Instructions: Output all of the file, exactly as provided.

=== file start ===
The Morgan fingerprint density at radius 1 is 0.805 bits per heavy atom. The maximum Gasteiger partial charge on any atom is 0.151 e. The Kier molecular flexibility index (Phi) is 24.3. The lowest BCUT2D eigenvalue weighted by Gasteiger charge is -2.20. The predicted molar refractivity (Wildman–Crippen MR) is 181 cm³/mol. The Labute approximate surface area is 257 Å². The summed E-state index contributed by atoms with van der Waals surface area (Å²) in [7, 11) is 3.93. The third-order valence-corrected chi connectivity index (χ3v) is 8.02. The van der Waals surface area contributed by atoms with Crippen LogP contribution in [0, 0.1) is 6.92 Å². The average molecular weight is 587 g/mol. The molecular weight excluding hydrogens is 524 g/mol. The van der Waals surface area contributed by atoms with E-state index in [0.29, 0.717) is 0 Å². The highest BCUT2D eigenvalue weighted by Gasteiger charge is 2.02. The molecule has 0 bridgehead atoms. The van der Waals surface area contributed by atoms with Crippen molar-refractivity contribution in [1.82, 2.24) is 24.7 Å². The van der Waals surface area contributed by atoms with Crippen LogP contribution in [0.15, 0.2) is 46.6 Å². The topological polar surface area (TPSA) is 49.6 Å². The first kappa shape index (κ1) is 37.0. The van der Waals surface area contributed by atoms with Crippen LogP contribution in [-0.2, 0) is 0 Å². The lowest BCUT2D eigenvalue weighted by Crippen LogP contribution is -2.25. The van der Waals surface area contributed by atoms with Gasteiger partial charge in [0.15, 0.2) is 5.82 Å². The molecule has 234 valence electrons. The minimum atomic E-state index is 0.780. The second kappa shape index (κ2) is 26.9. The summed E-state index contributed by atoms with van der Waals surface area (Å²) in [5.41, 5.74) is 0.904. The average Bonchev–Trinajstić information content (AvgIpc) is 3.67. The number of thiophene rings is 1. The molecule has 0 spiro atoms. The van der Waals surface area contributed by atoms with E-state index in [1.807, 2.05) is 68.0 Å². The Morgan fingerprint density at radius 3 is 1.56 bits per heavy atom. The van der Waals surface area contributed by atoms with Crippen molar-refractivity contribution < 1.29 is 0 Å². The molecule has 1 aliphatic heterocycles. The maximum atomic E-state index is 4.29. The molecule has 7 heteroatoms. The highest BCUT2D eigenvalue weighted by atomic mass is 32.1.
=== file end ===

The Morgan fingerprint density at radius 1 is 0.805 bits per heavy atom. The maximum Gasteiger partial charge on any atom is 0.151 e. The Kier molecular flexibility index (Phi) is 24.3. The lowest BCUT2D eigenvalue weighted by Gasteiger charge is -2.20. The predicted molar refractivity (Wildman–Crippen MR) is 181 cm³/mol. The Labute approximate surface area is 257 Å². The summed E-state index contributed by atoms with van der Waals surface area (Å²) in [7, 11) is 3.93. The third-order valence-corrected chi connectivity index (χ3v) is 8.02. The van der Waals surface area contributed by atoms with Crippen LogP contribution in [0, 0.1) is 6.92 Å². The average molecular weight is 587 g/mol. The molecular weight excluding hydrogens is 524 g/mol. The van der Waals surface area contributed by atoms with E-state index in [0.29, 0.717) is 0 Å². The highest BCUT2D eigenvalue weighted by Gasteiger charge is 2.02. The molecule has 0 bridgehead atoms. The van der Waals surface area contributed by atoms with Crippen molar-refractivity contribution in [1.82, 2.24) is 24.7 Å². The van der Waals surface area contributed by atoms with Crippen LogP contribution in [0.15, 0.2) is 46.6 Å². The topological polar surface area (TPSA) is 49.6 Å². The first kappa shape index (κ1) is 37.0. The van der Waals surface area contributed by atoms with Crippen LogP contribution in [-0.2, 0) is 0 Å². The lowest BCUT2D eigenvalue weighted by Crippen LogP contribution is -2.25. The van der Waals surface area contributed by atoms with Gasteiger partial charge in [0.15, 0.2) is 5.82 Å². The molecule has 234 valence electrons. The minimum atomic E-state index is 0.780. The second kappa shape index (κ2) is 26.9. The summed E-state index contributed by atoms with van der Waals surface area (Å²) in [5.41, 5.74) is 0.904. The average Bonchev–Trinajstić information content (AvgIpc) is 3.67. The number of thiophene rings is 1. The molecule has 0 spiro atoms. The van der Waals surface area contributed by atoms with E-state index in [1.807, 2.05) is 68.0 Å². The Morgan fingerprint density at radius 3 is 1.56 bits per heavy atom. The van der Waals surface area contributed by atoms with Crippen molar-refractivity contribution < 1.29 is 0 Å². The molecule has 1 aliphatic heterocycles. The maximum atomic E-state index is 4.29. The molecule has 7 heteroatoms. The highest BCUT2D eigenvalue weighted by atomic mass is 32.1.